Asssociation of vitamin D with autoimmune ophthalmopathy in Graves’ disease
Yu.V. Buldygina, Cand Sc (Med); G.M. Terekhova, Cand Sc (Med); L.S. Strafun, Junior Research Fellow; T.V. Fed’ko, Endocrinologist; V.M. Klochkova, Research Fellow; I.I. Savosko, Endocrinologist; Z.G. Lysova, Endocrinologist
Komisarenko Institute for Endocrinology and Metabolism of the NAMS of Ukraine; Kyiv (Ukraine)
Background: The role of vitamin D in the development of autoimmune thyroid diseases has been actively discussed in the recent literature. Numerous studies have demonstrated an association of low vitamin D levels with autoimmune thyroiditis, with correlations with antithyroid antibody levels, thyroid hormone levels, disease severity and thyroid gland volume, both in adults and in children. However, there are a few relevant reports on Graves’ disease (GD), and only one relevant report is available on GD associated with autoimmune ophthalmopathy (AO). Given that GD complicated by AO is a classic autoimmune disease, it will be interesting to investigate the role of vitamin D in its pathogenesis.
Purpose: To examine vitamin D levels and to determine correlations between this characteristic and thyroid-stimulating hormone receptor antibodies (TSH-R-Ab) in patients with Graves’ disease complicated by immune ophthalmopathy.
Material and Methods: Serum levels of 25(OH)D, TSH, TSH-R-Ab and parathyroidal hormone (PTH) were measured in 131 patients with GD. Study patients were divided into two groups based on the presence or absence of ophthalmopathy. Group 1 comprised 81 GD patients with AO, and group 2 comprised 50 GD patients without AO. Clinical severity of AO was classified using the NOSPECS. Thirty-two, 30 and 19 patients had class 2b, class 3a or 3b, and class 4a, respectively. Variation statistics with Student t test was used for statistical analyses. The level of significance p ≤ 0.05 was assumed. Data are presented as mean ± standard error of mean. Pearson correlation analysis was used to identify possible correlations between variables.
Results: All patients were euthyroid, and the mean TSH level in group 1 was 1.33±0.35 mU/L, and in group 2, 0.5 ± 0.2 mU/L (Р > 0.05). TSH-R-Ab levels were higher than normal in both groups of patients (group 1: range, 0.8 U/L to 21 U/L , mean value, 14.05± 2.7 U/L ; group 2: range, 1.8 U/L to 14.3 U/L , mean value, 31.0 ± 2.22 U/L; the difference between groups was not significant, р > 0.05). This was anticipated since these abnormalities are pathogenetic in GD. Serum levels of 25(OH)D in both groups were lower than normal (42.98 ± 2.82 nmol/L in group 1 vs 58.12 ± 4.2 nmol/L in group 2; р<0.02). Serum 25(OH)D concentrations were statistically significantly lower in Graves’ disease patients with AO, than in those without ophthalmopathy, and corresponded to vitamin D deficiency and suboptimal status, respectively. There was a significant difference in serum 25(OH)D level, but not in PTH level between the groups. Thus, mean serum PTH level in group 1 was 65.85±4.79 pg/mL, vs 49.73±11.4 pg/mL in group 2 (р > 0.05). TSH-R-Ab levels were negatively linearly correlated with the serum 25(OH)D level in the study cohort (elevated TSH-R-Ab levels correlated with low 25(OH)D levels).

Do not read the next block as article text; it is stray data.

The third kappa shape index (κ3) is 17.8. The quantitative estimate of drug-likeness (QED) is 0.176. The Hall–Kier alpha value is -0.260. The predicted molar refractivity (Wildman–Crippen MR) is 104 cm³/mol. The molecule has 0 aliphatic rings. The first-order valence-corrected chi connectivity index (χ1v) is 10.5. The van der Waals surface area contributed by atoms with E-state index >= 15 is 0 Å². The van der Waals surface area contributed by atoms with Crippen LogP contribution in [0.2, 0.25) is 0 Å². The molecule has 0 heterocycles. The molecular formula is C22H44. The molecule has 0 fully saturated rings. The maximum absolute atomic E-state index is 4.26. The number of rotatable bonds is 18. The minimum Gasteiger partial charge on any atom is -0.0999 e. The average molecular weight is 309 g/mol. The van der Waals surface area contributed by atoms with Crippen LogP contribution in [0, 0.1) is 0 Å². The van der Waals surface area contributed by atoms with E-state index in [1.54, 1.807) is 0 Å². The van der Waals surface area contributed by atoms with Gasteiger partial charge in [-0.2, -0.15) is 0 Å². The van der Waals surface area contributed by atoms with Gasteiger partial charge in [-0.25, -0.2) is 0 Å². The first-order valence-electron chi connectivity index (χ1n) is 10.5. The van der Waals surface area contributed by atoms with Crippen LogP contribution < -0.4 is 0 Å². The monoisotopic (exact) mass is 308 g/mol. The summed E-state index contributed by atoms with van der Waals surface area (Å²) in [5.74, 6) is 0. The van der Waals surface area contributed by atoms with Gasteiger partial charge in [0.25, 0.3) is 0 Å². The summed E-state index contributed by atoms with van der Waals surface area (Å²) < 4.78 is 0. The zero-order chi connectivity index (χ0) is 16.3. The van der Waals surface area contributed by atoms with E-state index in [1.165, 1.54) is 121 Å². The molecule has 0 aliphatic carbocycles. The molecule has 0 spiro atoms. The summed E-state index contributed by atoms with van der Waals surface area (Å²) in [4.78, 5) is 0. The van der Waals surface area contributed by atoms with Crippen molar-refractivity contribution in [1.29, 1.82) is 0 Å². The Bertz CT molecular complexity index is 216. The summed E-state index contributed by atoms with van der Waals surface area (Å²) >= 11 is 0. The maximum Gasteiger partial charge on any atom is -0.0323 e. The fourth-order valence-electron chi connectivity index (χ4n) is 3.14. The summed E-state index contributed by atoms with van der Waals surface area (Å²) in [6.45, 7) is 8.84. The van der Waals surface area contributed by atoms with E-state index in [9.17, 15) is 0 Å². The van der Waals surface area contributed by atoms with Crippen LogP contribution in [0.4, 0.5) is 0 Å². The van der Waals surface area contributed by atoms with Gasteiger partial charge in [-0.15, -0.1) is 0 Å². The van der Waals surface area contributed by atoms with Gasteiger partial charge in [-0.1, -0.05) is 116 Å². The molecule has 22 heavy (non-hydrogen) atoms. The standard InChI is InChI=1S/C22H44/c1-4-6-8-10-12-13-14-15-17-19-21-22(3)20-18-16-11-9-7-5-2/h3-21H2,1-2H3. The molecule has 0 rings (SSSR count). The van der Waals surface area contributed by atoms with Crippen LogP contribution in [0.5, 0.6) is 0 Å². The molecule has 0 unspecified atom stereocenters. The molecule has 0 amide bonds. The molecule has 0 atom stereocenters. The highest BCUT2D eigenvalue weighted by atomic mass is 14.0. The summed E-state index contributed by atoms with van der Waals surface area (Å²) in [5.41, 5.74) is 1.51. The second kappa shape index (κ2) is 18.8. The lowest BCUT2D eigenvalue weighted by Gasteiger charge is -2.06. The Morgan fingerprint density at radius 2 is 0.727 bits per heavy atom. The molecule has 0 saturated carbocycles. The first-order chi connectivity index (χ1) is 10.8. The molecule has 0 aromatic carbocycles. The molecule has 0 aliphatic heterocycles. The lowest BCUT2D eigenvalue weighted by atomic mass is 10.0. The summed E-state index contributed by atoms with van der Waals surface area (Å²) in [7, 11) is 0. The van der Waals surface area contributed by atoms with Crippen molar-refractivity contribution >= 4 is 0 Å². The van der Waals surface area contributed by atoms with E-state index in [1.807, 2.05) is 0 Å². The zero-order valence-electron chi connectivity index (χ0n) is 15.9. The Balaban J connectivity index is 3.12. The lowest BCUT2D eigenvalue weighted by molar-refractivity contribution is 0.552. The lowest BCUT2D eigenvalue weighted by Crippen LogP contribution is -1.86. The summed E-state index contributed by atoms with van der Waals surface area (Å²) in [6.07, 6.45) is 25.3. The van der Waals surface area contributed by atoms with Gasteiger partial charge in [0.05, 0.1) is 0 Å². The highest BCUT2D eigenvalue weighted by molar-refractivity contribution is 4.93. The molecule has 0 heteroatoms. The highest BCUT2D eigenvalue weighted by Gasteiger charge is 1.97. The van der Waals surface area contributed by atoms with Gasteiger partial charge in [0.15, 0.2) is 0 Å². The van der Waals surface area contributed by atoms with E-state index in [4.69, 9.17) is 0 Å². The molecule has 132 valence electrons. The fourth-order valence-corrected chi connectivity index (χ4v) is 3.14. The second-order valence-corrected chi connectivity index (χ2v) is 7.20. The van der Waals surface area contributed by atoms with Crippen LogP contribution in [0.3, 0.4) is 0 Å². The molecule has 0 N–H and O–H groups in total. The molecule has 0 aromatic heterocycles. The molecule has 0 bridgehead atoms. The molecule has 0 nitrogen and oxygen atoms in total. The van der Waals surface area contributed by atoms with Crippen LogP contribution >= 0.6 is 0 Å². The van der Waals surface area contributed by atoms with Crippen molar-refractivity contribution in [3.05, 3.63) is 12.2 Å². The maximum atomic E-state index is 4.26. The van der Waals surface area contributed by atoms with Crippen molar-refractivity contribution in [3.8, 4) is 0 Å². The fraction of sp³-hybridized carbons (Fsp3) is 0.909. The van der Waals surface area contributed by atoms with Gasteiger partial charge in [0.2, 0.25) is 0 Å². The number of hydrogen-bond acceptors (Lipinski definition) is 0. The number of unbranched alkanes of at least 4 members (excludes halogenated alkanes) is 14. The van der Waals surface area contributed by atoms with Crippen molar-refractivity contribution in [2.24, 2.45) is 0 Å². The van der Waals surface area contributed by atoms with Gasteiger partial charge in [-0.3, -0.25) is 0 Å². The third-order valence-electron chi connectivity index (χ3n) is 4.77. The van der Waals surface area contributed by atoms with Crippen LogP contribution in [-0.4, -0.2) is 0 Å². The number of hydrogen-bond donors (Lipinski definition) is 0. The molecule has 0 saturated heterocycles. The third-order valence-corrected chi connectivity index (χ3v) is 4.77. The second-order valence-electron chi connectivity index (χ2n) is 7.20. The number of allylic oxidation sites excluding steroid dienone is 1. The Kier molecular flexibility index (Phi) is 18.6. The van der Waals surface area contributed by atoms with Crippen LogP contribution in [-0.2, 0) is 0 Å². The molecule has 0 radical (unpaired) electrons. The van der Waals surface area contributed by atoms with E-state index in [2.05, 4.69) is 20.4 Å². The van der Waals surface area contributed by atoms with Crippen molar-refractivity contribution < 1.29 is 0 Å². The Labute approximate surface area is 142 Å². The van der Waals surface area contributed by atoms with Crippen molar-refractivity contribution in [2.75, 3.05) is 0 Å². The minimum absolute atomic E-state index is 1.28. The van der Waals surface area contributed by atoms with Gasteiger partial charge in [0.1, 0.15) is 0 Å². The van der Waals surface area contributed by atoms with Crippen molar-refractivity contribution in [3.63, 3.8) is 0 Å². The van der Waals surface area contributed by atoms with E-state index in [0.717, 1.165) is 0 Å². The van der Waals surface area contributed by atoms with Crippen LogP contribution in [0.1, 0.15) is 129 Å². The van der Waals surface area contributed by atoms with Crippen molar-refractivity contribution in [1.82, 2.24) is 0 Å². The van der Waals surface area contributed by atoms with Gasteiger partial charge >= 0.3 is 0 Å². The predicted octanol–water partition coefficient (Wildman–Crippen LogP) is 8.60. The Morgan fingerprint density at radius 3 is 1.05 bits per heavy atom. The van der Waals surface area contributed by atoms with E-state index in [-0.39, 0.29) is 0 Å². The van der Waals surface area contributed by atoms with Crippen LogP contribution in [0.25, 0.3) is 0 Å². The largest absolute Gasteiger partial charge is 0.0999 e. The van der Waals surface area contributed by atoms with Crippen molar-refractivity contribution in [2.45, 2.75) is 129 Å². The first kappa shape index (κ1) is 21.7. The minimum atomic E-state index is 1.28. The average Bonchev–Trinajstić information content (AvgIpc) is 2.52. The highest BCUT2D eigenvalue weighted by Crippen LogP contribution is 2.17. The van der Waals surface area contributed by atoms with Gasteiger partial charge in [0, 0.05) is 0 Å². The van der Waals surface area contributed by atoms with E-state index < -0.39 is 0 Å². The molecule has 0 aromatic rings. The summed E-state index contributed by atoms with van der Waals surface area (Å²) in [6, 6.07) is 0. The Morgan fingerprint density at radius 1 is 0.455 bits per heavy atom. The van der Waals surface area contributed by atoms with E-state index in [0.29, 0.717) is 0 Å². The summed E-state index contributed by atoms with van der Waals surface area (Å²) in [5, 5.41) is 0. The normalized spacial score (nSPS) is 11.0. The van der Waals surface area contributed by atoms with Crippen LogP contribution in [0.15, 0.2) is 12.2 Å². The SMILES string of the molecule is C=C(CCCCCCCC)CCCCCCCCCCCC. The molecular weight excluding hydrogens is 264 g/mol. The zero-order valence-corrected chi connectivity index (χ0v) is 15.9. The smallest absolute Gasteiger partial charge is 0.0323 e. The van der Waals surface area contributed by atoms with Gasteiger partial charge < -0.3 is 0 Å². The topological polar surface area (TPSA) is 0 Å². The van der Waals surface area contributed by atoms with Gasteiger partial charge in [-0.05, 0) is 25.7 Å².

Conclusion: First, there was no statistically significant difference in TSH-R-Ab levels between Graves’ disease patients with AO and those without AO (14.05±2.7 U/L and 31±2.22 U/L, respectively; р > 0.05). Second, the mean serum 25(OH)D level for the study cohort of Graves’ disease patients (47.63 ± 2.48 nmol/L) was insufficient, and the mean level for patients with AO was significantly lower than the mean level for patients without AO (42.98 ± 2.82 nmol/L vs 58.12 ± 4.2 nmol/L; р<0.02). Finally, there was a negative correlation of TSH-R-Ab levels with 25(OH)D levels in Graves disease patients with AO (r= - 0.53; р<0.05).
Keywords: autoimmune ophthalmopathy, Graves’ disease, vitamin D
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Conflict of Interest: The authors declare that there are no conflicts of interest regarding this study and the publication of this article.